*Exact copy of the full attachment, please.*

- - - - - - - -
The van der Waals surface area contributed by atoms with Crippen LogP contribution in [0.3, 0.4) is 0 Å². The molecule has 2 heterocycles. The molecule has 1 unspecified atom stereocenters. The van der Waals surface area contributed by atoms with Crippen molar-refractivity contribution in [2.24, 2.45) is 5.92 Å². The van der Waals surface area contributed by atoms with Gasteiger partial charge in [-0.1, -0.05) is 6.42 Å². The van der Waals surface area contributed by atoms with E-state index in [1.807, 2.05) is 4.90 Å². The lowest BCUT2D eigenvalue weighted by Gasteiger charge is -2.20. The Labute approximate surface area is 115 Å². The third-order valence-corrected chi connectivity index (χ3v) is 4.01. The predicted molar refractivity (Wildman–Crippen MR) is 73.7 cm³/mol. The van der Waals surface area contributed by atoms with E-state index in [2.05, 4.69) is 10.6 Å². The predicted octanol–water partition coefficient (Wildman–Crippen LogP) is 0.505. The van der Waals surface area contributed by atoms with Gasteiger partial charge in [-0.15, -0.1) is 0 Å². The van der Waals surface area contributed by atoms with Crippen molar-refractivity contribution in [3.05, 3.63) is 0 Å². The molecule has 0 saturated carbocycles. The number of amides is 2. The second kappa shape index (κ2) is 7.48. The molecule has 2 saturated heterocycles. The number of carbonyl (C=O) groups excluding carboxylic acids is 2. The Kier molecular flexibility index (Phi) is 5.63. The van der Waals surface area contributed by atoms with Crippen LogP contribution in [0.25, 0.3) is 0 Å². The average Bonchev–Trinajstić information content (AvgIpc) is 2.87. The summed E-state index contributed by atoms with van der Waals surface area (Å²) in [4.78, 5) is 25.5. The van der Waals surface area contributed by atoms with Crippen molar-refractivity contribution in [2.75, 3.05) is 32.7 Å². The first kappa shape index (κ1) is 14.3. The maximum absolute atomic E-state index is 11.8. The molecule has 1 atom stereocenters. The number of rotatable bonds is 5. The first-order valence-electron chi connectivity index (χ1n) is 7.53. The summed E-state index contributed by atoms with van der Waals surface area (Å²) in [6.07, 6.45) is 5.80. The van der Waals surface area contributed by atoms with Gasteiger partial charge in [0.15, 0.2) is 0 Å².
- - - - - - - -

The van der Waals surface area contributed by atoms with Crippen LogP contribution in [0.3, 0.4) is 0 Å². The molecule has 2 heterocycles. The molecule has 1 unspecified atom stereocenters. The van der Waals surface area contributed by atoms with Crippen molar-refractivity contribution in [2.24, 2.45) is 5.92 Å². The van der Waals surface area contributed by atoms with Gasteiger partial charge in [-0.1, -0.05) is 6.42 Å². The van der Waals surface area contributed by atoms with E-state index in [1.807, 2.05) is 4.90 Å². The lowest BCUT2D eigenvalue weighted by Gasteiger charge is -2.20. The Labute approximate surface area is 115 Å². The third-order valence-corrected chi connectivity index (χ3v) is 4.01. The predicted molar refractivity (Wildman–Crippen MR) is 73.7 cm³/mol. The van der Waals surface area contributed by atoms with E-state index in [2.05, 4.69) is 10.6 Å². The predicted octanol–water partition coefficient (Wildman–Crippen LogP) is 0.505. The van der Waals surface area contributed by atoms with Gasteiger partial charge in [-0.15, -0.1) is 0 Å². The van der Waals surface area contributed by atoms with Crippen molar-refractivity contribution in [3.05, 3.63) is 0 Å². The molecule has 0 saturated carbocycles. The number of amides is 2. The second kappa shape index (κ2) is 7.48. The molecule has 2 saturated heterocycles. The number of carbonyl (C=O) groups excluding carboxylic acids is 2. The Kier molecular flexibility index (Phi) is 5.63. The van der Waals surface area contributed by atoms with Crippen LogP contribution in [0.25, 0.3) is 0 Å². The average Bonchev–Trinajstić information content (AvgIpc) is 2.87. The summed E-state index contributed by atoms with van der Waals surface area (Å²) in [4.78, 5) is 25.5. The van der Waals surface area contributed by atoms with Crippen molar-refractivity contribution in [2.75, 3.05) is 32.7 Å². The first kappa shape index (κ1) is 14.3. The maximum absolute atomic E-state index is 11.8. The molecule has 1 atom stereocenters. The number of rotatable bonds is 5. The first-order valence-electron chi connectivity index (χ1n) is 7.53. The summed E-state index contributed by atoms with van der Waals surface area (Å²) in [6.07, 6.45) is 5.80. The van der Waals surface area contributed by atoms with Gasteiger partial charge in [0.15, 0.2) is 0 Å².